When Was Stonehenge Built?
Stonehenge was built on Salisbury Plain, Wiltshire, England, 2 miles (3 km) west of Amesbury, apparently in three different stages between 2000 and 3000 BC. The first stage consisted of a circular ditch and bank, with a series of circular holes called Aubrey holes after the man who discovered them. It also included the Hele Stone. There may have been a structure of stone or wood at the centre of the circle.
During the second stage of construction, which probably took place about 200 years later, the entrance of the earthwork was widened on the east side and connected to the River Avon by a processional way marked by parallel banks and ditches. At the same time a number of Blue Stones, which were apparently brought from the Prescelly Mountains in Pembrokeshire, South Wales were erected in the centre of the site to form two circles.
The third stage of the work is thought to have been begun after 2200 BC, the entire monument was remodeled, and about 80 large blocks of sarsen were presumably transported from the Marlborough Downs north of the site. These were erected in a circle of 30 uprights, capped by a continuous ring of stone lintels. It is generally assumed that Stonehenge was constructed as a place of worship, but its exact purpose is unknown. There is an astronomical explanation for the placing of stones where they are in relation to the rising and the setting sun.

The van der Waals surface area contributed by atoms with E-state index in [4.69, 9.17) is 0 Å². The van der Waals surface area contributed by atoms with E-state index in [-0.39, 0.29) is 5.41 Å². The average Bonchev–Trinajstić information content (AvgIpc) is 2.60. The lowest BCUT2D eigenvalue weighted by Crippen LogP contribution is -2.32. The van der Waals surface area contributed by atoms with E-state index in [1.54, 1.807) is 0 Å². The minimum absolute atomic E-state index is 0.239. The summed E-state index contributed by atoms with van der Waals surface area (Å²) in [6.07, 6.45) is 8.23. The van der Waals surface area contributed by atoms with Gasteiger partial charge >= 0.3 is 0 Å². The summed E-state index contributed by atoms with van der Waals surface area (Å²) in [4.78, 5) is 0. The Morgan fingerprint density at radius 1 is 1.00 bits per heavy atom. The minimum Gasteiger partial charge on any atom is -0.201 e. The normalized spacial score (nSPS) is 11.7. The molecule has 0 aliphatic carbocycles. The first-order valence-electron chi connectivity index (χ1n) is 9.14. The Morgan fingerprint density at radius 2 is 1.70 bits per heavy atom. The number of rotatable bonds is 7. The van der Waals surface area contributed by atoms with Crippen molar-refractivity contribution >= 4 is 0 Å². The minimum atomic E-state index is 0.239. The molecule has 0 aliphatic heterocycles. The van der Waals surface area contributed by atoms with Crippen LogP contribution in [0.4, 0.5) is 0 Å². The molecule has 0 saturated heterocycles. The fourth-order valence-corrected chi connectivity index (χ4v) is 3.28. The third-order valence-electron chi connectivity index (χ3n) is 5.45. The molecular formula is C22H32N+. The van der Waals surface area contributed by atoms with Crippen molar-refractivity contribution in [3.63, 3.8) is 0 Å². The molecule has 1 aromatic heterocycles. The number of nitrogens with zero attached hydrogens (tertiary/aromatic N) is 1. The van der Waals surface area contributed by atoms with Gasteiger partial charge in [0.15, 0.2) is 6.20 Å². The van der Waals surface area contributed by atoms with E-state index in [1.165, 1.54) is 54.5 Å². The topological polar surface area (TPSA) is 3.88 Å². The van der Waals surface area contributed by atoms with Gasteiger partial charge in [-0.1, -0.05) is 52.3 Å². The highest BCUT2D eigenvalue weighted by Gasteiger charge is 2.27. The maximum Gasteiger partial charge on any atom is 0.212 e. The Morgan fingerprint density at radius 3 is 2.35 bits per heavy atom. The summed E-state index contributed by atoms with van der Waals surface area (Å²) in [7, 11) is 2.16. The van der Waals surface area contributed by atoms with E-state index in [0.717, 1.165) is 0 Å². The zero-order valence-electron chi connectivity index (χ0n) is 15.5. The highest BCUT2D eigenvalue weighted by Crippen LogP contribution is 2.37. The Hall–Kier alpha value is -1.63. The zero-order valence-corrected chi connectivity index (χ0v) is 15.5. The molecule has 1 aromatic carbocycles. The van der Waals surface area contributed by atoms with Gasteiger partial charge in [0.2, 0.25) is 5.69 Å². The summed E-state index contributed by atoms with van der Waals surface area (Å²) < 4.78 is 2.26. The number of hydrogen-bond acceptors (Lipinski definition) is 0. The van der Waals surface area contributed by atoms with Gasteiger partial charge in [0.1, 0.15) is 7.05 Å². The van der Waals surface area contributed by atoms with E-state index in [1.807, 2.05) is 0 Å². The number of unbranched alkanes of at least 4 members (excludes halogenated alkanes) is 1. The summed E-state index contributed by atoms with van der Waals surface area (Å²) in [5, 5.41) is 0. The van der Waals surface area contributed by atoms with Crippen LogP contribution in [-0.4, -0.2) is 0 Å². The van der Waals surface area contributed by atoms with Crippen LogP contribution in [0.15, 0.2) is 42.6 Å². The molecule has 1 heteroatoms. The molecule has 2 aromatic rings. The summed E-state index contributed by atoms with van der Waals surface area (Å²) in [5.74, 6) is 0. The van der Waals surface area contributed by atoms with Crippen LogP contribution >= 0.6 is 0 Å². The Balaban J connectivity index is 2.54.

Stonehenge is a prehistoric monument which consists of a ring of standing stones, with each standing stone around 13 feet (4.0 m) high, 7 feet (2.1 m) wide and weighing around 25 tons. The stones are set within earthworks in the middle of the densest complex of Neolithic and Bronze Age monuments in England, including several hundred burial mounds. Stonehenge could have been a burial ground from its earliest beginnings. Deposits containing human bone date from as early as 3000 BC, when the ditch and bank were first dug, and continued for at least another five hundred years.
One of the most famous landmarks in the UK, Stonehenge is regarded as a British cultural icon. It has been a legally protected Scheduled Ancient Monument since 1882 when legislation to protect historic monuments was first successfully introduced in Britain. The site and its surroundings were added to UNESCO’s list of World Heritage Sites in 1986. Stonehenge is owned by the Crown and managed by English Heritage; the surrounding land is owned by the National Trust.
In the late 1920s a nationwide appeal was launched to save Stonehenge from the encroachment of the modern buildings that had begun to rise around it. By 1928 the land around the monument had been purchased with the appeal donations, and given to the National Trust to preserve. The buildings were removed (although the roads were not), and the land returned to agriculture. More recently the land has been part of a grassland reversion scheme, returning the surrounding fields to native chalk grassland.